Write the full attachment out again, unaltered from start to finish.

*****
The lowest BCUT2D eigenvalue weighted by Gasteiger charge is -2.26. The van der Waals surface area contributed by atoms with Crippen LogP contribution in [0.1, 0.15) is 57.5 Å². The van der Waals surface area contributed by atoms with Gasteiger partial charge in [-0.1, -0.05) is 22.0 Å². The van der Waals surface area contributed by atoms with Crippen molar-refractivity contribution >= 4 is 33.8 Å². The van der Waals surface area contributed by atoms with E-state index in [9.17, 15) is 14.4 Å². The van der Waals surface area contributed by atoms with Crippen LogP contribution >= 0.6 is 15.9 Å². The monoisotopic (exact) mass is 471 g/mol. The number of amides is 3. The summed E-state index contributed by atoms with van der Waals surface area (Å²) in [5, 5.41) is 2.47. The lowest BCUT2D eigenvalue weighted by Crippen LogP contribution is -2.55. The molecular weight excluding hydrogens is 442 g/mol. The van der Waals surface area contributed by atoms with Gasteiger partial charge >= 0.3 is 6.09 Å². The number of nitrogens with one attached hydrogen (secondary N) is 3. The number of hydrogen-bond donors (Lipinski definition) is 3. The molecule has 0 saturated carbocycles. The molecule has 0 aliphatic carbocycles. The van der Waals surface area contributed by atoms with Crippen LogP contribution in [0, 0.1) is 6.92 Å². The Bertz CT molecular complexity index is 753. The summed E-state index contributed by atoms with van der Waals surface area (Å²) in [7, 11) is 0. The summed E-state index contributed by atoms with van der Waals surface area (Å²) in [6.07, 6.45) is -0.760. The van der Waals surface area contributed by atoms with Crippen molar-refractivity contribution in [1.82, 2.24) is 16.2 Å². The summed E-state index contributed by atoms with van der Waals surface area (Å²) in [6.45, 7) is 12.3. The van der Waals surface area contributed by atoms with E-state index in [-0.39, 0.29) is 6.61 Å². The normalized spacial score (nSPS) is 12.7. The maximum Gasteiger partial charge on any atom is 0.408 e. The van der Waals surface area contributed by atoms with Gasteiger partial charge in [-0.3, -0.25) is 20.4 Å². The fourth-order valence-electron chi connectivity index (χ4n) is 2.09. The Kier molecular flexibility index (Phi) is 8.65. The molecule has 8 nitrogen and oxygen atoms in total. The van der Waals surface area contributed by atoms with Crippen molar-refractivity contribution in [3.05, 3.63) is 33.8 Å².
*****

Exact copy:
The lowest BCUT2D eigenvalue weighted by Gasteiger charge is -2.26. The van der Waals surface area contributed by atoms with Crippen LogP contribution in [0.1, 0.15) is 57.5 Å². The van der Waals surface area contributed by atoms with Gasteiger partial charge in [-0.1, -0.05) is 22.0 Å². The van der Waals surface area contributed by atoms with Crippen molar-refractivity contribution >= 4 is 33.8 Å². The van der Waals surface area contributed by atoms with E-state index in [9.17, 15) is 14.4 Å². The van der Waals surface area contributed by atoms with Crippen LogP contribution >= 0.6 is 15.9 Å². The monoisotopic (exact) mass is 471 g/mol. The number of amides is 3. The summed E-state index contributed by atoms with van der Waals surface area (Å²) in [5, 5.41) is 2.47. The lowest BCUT2D eigenvalue weighted by Crippen LogP contribution is -2.55. The molecular weight excluding hydrogens is 442 g/mol. The van der Waals surface area contributed by atoms with Gasteiger partial charge >= 0.3 is 6.09 Å². The number of nitrogens with one attached hydrogen (secondary N) is 3. The number of hydrogen-bond donors (Lipinski definition) is 3. The molecule has 0 saturated carbocycles. The molecule has 0 aliphatic carbocycles. The van der Waals surface area contributed by atoms with Crippen LogP contribution in [0, 0.1) is 6.92 Å². The Bertz CT molecular complexity index is 753. The summed E-state index contributed by atoms with van der Waals surface area (Å²) in [7, 11) is 0. The summed E-state index contributed by atoms with van der Waals surface area (Å²) in [6.07, 6.45) is -0.760. The van der Waals surface area contributed by atoms with Crippen molar-refractivity contribution in [1.82, 2.24) is 16.2 Å². The summed E-state index contributed by atoms with van der Waals surface area (Å²) in [6.45, 7) is 12.3. The van der Waals surface area contributed by atoms with E-state index in [-0.39, 0.29) is 6.61 Å². The normalized spacial score (nSPS) is 12.7. The maximum Gasteiger partial charge on any atom is 0.408 e. The van der Waals surface area contributed by atoms with Gasteiger partial charge in [-0.3, -0.25) is 20.4 Å². The fourth-order valence-electron chi connectivity index (χ4n) is 2.09. The Kier molecular flexibility index (Phi) is 8.65. The molecule has 8 nitrogen and oxygen atoms in total. The van der Waals surface area contributed by atoms with Crippen molar-refractivity contribution in [3.05, 3.63) is 33.8 Å².